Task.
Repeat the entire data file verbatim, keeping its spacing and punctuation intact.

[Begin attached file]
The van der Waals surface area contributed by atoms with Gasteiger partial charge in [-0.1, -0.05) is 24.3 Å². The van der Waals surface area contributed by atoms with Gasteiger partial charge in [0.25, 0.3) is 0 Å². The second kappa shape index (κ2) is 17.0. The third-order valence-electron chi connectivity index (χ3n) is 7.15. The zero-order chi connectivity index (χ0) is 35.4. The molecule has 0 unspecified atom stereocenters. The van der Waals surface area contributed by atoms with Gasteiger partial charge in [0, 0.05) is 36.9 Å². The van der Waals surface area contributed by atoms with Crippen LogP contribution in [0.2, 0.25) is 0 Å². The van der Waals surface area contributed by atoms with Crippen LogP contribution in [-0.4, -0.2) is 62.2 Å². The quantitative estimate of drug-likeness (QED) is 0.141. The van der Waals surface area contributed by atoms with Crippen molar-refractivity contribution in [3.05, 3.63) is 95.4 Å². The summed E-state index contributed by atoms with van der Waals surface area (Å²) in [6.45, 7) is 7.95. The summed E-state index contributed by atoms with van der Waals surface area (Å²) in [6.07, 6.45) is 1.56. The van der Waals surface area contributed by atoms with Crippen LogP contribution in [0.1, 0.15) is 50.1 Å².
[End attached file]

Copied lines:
The van der Waals surface area contributed by atoms with Gasteiger partial charge in [-0.1, -0.05) is 24.3 Å². The van der Waals surface area contributed by atoms with Gasteiger partial charge in [0.25, 0.3) is 0 Å². The second kappa shape index (κ2) is 17.0. The third-order valence-electron chi connectivity index (χ3n) is 7.15. The zero-order chi connectivity index (χ0) is 35.4. The molecule has 0 unspecified atom stereocenters. The van der Waals surface area contributed by atoms with Gasteiger partial charge in [0, 0.05) is 36.9 Å². The van der Waals surface area contributed by atoms with Crippen LogP contribution in [0.2, 0.25) is 0 Å². The van der Waals surface area contributed by atoms with Crippen LogP contribution in [-0.4, -0.2) is 62.2 Å². The quantitative estimate of drug-likeness (QED) is 0.141. The van der Waals surface area contributed by atoms with Crippen molar-refractivity contribution in [3.05, 3.63) is 95.4 Å². The summed E-state index contributed by atoms with van der Waals surface area (Å²) in [6.45, 7) is 7.95. The summed E-state index contributed by atoms with van der Waals surface area (Å²) in [6.07, 6.45) is 1.56. The van der Waals surface area contributed by atoms with Crippen LogP contribution in [0.1, 0.15) is 50.1 Å².